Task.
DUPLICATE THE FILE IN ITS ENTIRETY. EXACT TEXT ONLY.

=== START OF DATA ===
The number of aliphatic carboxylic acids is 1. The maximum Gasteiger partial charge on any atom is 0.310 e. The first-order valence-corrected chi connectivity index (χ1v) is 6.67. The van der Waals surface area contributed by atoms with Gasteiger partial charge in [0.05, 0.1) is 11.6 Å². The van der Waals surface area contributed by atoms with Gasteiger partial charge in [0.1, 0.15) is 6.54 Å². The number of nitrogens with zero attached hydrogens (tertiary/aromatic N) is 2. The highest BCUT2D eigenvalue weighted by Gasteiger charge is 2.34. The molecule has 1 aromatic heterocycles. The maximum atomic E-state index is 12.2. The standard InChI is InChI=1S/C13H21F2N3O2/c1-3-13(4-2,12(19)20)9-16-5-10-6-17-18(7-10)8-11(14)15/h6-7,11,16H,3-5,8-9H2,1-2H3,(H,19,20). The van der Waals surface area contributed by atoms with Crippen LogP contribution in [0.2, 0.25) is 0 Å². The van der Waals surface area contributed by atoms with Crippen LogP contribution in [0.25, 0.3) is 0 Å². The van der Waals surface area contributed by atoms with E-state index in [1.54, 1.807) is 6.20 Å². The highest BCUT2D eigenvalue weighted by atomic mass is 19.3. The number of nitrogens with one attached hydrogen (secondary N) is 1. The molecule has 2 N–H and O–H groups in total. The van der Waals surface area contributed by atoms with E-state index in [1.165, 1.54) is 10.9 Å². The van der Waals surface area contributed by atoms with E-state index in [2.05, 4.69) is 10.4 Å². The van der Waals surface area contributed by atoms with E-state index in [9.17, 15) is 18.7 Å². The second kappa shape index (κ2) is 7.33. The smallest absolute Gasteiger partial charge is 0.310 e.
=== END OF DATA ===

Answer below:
The number of aliphatic carboxylic acids is 1. The maximum Gasteiger partial charge on any atom is 0.310 e. The first-order valence-corrected chi connectivity index (χ1v) is 6.67. The van der Waals surface area contributed by atoms with Gasteiger partial charge in [0.05, 0.1) is 11.6 Å². The van der Waals surface area contributed by atoms with Gasteiger partial charge in [0.1, 0.15) is 6.54 Å². The number of nitrogens with zero attached hydrogens (tertiary/aromatic N) is 2. The highest BCUT2D eigenvalue weighted by Gasteiger charge is 2.34. The molecule has 1 aromatic heterocycles. The maximum atomic E-state index is 12.2. The standard InChI is InChI=1S/C13H21F2N3O2/c1-3-13(4-2,12(19)20)9-16-5-10-6-17-18(7-10)8-11(14)15/h6-7,11,16H,3-5,8-9H2,1-2H3,(H,19,20). The van der Waals surface area contributed by atoms with Crippen LogP contribution in [0.2, 0.25) is 0 Å². The van der Waals surface area contributed by atoms with Crippen LogP contribution in [0.25, 0.3) is 0 Å². The van der Waals surface area contributed by atoms with E-state index in [1.54, 1.807) is 6.20 Å². The highest BCUT2D eigenvalue weighted by atomic mass is 19.3. The number of nitrogens with one attached hydrogen (secondary N) is 1. The molecule has 2 N–H and O–H groups in total. The van der Waals surface area contributed by atoms with E-state index in [1.165, 1.54) is 10.9 Å². The van der Waals surface area contributed by atoms with E-state index in [2.05, 4.69) is 10.4 Å². The van der Waals surface area contributed by atoms with E-state index in [9.17, 15) is 18.7 Å². The second kappa shape index (κ2) is 7.33. The smallest absolute Gasteiger partial charge is 0.310 e.